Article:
On Motivation. On Learning. In Ourselves.

Last night, at 10:39, I found out about the midnight deadline for applying to the Google Teacher Academy taking place in New York this October. How was it that I only clued into the application process in the, practically literally, 11th hour? That may have a little something to do with this kind of thing:



I decided to apply.

A few years ago I wrote a post inspired by a line from Michael Wesch: it’s basically about shifting from getting people to love you, to you loving them.

Last year I wrote about how I motivate my students and manage my classroom without reward systems.

And I’m realizing that me in 2012 is not much different from the me when I started teaching 16 years ago. Nah, actually I am a lot different. I’m more focused, I have more knowledge when it comes to working with a diverse student group, more knowledge about pedagogy and curriculum and integrating technology but that focus and knowledge are steeped in the same locus of care that brought me into teaching in the first place.

So my application video is nothing fancy. Really. Nothing. Fancy. It’s 50 some odd seconds of me sitting on my bed looking like I am talking to someone off screen because I still haven’t mastered the iPad video feature (I tend to want to look at my eyes when I’m talking to a camera…) but it is honest and it reflects what I believe needs to be the starting point for anything to really happen in education: the recognition that motivation and learning come first from ourselves. The educators. Discover what motivates us as educators and stay true to that.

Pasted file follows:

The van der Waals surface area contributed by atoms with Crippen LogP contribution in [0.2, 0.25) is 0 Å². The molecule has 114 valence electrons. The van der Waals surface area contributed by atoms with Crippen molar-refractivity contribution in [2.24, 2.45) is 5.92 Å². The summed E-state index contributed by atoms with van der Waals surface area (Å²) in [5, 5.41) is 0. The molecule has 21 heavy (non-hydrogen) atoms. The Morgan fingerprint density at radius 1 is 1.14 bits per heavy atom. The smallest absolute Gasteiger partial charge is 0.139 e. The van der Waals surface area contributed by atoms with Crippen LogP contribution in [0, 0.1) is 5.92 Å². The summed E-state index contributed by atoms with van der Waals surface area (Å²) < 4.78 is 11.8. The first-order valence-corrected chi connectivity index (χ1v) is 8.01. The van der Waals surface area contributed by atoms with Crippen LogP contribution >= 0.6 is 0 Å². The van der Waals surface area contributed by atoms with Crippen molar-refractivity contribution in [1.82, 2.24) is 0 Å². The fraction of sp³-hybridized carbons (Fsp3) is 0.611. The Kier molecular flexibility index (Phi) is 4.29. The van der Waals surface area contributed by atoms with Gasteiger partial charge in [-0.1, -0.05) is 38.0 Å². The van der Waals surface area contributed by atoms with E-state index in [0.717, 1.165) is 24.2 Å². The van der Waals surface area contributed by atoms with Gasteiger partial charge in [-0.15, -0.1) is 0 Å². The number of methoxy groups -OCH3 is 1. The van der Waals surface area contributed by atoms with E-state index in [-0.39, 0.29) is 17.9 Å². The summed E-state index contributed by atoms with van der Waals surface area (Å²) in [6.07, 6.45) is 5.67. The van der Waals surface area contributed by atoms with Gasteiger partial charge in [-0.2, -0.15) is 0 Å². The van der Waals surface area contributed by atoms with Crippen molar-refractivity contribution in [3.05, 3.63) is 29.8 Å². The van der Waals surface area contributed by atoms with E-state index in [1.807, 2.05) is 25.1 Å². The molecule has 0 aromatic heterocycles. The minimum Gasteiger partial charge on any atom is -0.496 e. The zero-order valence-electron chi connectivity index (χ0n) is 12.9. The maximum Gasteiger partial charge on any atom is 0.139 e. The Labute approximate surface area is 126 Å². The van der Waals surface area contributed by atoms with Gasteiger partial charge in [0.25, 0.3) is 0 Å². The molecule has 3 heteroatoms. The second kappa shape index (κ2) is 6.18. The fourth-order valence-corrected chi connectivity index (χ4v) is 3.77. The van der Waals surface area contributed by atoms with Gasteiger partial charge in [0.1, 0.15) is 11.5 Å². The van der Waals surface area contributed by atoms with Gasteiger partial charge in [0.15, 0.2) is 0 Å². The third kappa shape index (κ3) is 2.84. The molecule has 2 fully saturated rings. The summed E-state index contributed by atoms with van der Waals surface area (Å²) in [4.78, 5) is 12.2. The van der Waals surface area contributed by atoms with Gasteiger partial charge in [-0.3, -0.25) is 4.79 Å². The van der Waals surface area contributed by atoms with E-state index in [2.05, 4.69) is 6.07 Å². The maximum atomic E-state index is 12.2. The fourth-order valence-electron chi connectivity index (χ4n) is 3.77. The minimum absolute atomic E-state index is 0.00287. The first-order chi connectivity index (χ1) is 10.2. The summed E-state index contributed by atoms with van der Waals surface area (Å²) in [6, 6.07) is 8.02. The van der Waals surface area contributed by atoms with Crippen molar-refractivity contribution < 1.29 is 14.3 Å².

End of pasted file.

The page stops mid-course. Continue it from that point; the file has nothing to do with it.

How can the way I help other educators affect their practice?

I recently completed a 4-month contract as a technology consultant at two adult education centres. I loved it. Throughout the whole experience I felt this is what I am meant to be doing. The focus on tech reached out to my inner geek and the focus on relationship reached in towards my personal ethics of care.

The other day I was doing some thinking about the past 4 months and decided to put it on paper (so to speak) and to frame it within a guiding question. The question I came up with was:

How can the way I help other educators affect their practice?

I used Dabbleboard to help draw it out and came up with this (click to enlarge)

Thoughts about Consulting by Tracy